There is a synergy about this Parisian in America, who is both an exponent of the music of Ravel and Gershwin, two of the great twentieth century composers, who themselves admired each other’s work.

In fact, Ravel travelled twice to the US, and both Ravel and Gershwin met three times. In the United States, Ravel heard blues for the first time, afterwhich he composed the G major Piano Concerto and the Concerto for Left Hand. Gershwin sought so much to be an accepted mainstream composer that he even asked Ravel to teach him orchestration.

Thus it was with these two great figures in the world of music, that each wanted to learn from the other. For Thibaudet, being a musician is about continuing to learn and finding new things to say through music.

Thibaudet, who will perform Gershwin’s Piano Concerto in F with the Sydney Symphony Orchestra, thinks Gershwin is a genius.

“Gershwin is a fascinating composer, a unique person in the world of music,” Thibaudet said. “I think he belongs to all categories, and I must say, I hate categories! Gershwin fits into the world of jazz, popular and classical music.”

“What fascinates me is to wonder what might have been produced had Gershwin not died so young.”

As he reminiscences, he recalls that at the age of 13 or 14 he performed both the Concerto (in G) and Rhapsody in Blue by Gershwin. But he is quick to point out that he is somewhat glad that these early performances were not recorded, as he believes that they would have shown a performance style that was not entirely in tune with the style.

“If you don’t understand jazz, then it’s like speaking a language simply phonetically … I discovered jazz at the age of 16 at the Conservatoire. I now adore jazz; it is a big part of my life.”

Afterall, out of the 40 recordings he has made for Decca, two stand out as showing his love and influence from jazz, Conversations with Bill Evans and Reflections on Duke, both made in the late 90s.

He relishes in the connection between his home country of France and the American jazz world.

“A bridge spans between Paris and America, as both have great jazz musicians, great jazz audiences and love of blending jazz with classical genres,” he said.

But as soon as he digs deep into these links, he is quick to point out his love of all music. For he doesn’t like being pigeonholed. “I hate categories”. So he would prefer to be known for all the music he plays, not just one or two very well-known composers.

Starting to reel off a list of those composers he loves such as Liszt and Chopin, he realises that this is futile. Thibaudet just has a natural enthusiasm for music. He also loves opera and attends often wherever he can.

He even has given prominence for an oft-times neglected French composer, Eric Satie, whom people dismiss as being a light-weight composer, or one diminished to  background music. But Thibaudet researched surviving manuscripts and found a lot of untapped material, such that there was sufficient for a 5-box CD set to be released by Decca.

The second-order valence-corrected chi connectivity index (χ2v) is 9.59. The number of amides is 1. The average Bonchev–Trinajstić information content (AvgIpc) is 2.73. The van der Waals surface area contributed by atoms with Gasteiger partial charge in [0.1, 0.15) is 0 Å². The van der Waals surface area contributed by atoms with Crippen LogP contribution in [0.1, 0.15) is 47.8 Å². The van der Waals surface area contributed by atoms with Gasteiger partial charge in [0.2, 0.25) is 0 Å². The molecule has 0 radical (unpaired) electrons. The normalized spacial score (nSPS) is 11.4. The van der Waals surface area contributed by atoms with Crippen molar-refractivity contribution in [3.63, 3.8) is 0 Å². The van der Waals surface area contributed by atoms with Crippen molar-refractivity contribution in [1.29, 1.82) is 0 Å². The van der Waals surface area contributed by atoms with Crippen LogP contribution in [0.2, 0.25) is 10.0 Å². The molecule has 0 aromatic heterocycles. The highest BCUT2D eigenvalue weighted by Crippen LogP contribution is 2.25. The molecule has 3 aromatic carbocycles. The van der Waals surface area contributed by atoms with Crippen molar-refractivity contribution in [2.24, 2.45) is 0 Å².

“I love German music too,” he admits, “like Brahms and Schumann. You know half me is German, as my mother was German. Whilst growing up in France, I spent a lot of time in Germany with my grandparents.”

As he continues to look back to his beginnings, Thibaudet is pleased that from an early age, he was happy to think of himself as a pianist.

“I remember growing up and seeing my friends worry all the time about what they were going to do when they were adults. I was destined to be a pianist.”

Like many, Thibuadet’s early start in music is due to his musical parents. As well, he started with fine teachers at the Lyon Conservatoire, when only five.

It was when he was seven that his father took him to a concert by the legendary Arthur Rubinstein. Afterwards, his father took him backstage and the young Jean-Yves sat on Rubinstein’s knee for 15 minutes and had a long conversation. When the great master asked him what he thought he wanted to be when he grew up, he responded with “ I want to play concerts just like you, and travel all around the world.”

Being a superb conversationalist, he continues to delve into life had he not been a pianist.

“I would have liked to be a lawyer, as I love to talk … maybe a vet, as I love animals … maybe a diplomat, as I love to travel, but being a musician is like being an ambassador, as there is no language barrier,’ he said.

“Music speaks to everyone; it has the power to bring people together, especially when you think of the problems of the world, with its many wars and divisions, due to religion,” he said.

Now that he has reached the pinnacle of world acclaim as a pianist, he does not believe that he can rest on his laurels.

He continues to enjoy what he is doing every day, noting that he believes in practising for three hours or more every day. “Even if I play the same piece, I have to play it over and over. There is no other secret.”

“My ability to keep up to the mark, considering I am on the road for 9 to 10 months a year, is to remain very disciplined. I just practise every day and, as well, I need lots of sleep.

“With lots of concerts every month, this also keeps me in better shape, just like an athlete,” he said. “If you run more or swim more, it keeps you in better shape – so that’s why I still enjoy playing concerts.”

If asked by young aspiring pianists, his mind turns back to his brush with Rubinstein. “It (being a pianist) can be a hard way; you have to find your own balance,” he said.